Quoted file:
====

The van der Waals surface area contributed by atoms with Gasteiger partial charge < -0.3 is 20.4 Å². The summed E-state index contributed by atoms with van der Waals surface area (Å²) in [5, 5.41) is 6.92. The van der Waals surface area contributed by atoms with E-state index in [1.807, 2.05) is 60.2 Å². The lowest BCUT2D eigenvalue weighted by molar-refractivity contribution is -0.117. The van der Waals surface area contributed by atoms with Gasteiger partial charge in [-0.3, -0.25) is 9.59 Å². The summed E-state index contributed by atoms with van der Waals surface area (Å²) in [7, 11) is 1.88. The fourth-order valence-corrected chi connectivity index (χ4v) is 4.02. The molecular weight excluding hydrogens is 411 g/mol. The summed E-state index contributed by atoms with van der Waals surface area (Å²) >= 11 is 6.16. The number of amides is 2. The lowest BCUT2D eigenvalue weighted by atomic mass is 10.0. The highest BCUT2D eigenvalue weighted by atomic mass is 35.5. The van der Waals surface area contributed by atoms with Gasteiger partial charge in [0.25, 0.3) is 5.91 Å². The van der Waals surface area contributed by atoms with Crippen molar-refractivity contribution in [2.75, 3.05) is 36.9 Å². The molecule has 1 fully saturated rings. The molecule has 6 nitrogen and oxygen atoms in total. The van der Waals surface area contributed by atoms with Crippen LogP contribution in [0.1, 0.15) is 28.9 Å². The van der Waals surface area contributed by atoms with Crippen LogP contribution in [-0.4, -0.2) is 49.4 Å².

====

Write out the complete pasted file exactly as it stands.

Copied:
The van der Waals surface area contributed by atoms with Gasteiger partial charge < -0.3 is 20.4 Å². The summed E-state index contributed by atoms with van der Waals surface area (Å²) in [5, 5.41) is 6.92. The van der Waals surface area contributed by atoms with E-state index in [1.807, 2.05) is 60.2 Å². The lowest BCUT2D eigenvalue weighted by molar-refractivity contribution is -0.117. The van der Waals surface area contributed by atoms with Gasteiger partial charge in [-0.3, -0.25) is 9.59 Å². The summed E-state index contributed by atoms with van der Waals surface area (Å²) in [7, 11) is 1.88. The fourth-order valence-corrected chi connectivity index (χ4v) is 4.02. The molecular weight excluding hydrogens is 411 g/mol. The summed E-state index contributed by atoms with van der Waals surface area (Å²) >= 11 is 6.16. The number of amides is 2. The lowest BCUT2D eigenvalue weighted by atomic mass is 10.0. The highest BCUT2D eigenvalue weighted by atomic mass is 35.5. The van der Waals surface area contributed by atoms with Gasteiger partial charge in [0.25, 0.3) is 5.91 Å². The van der Waals surface area contributed by atoms with Crippen molar-refractivity contribution in [2.75, 3.05) is 36.9 Å². The molecule has 1 fully saturated rings. The molecule has 6 nitrogen and oxygen atoms in total. The van der Waals surface area contributed by atoms with Crippen LogP contribution in [0.1, 0.15) is 28.9 Å². The van der Waals surface area contributed by atoms with Crippen LogP contribution in [-0.4, -0.2) is 49.4 Å².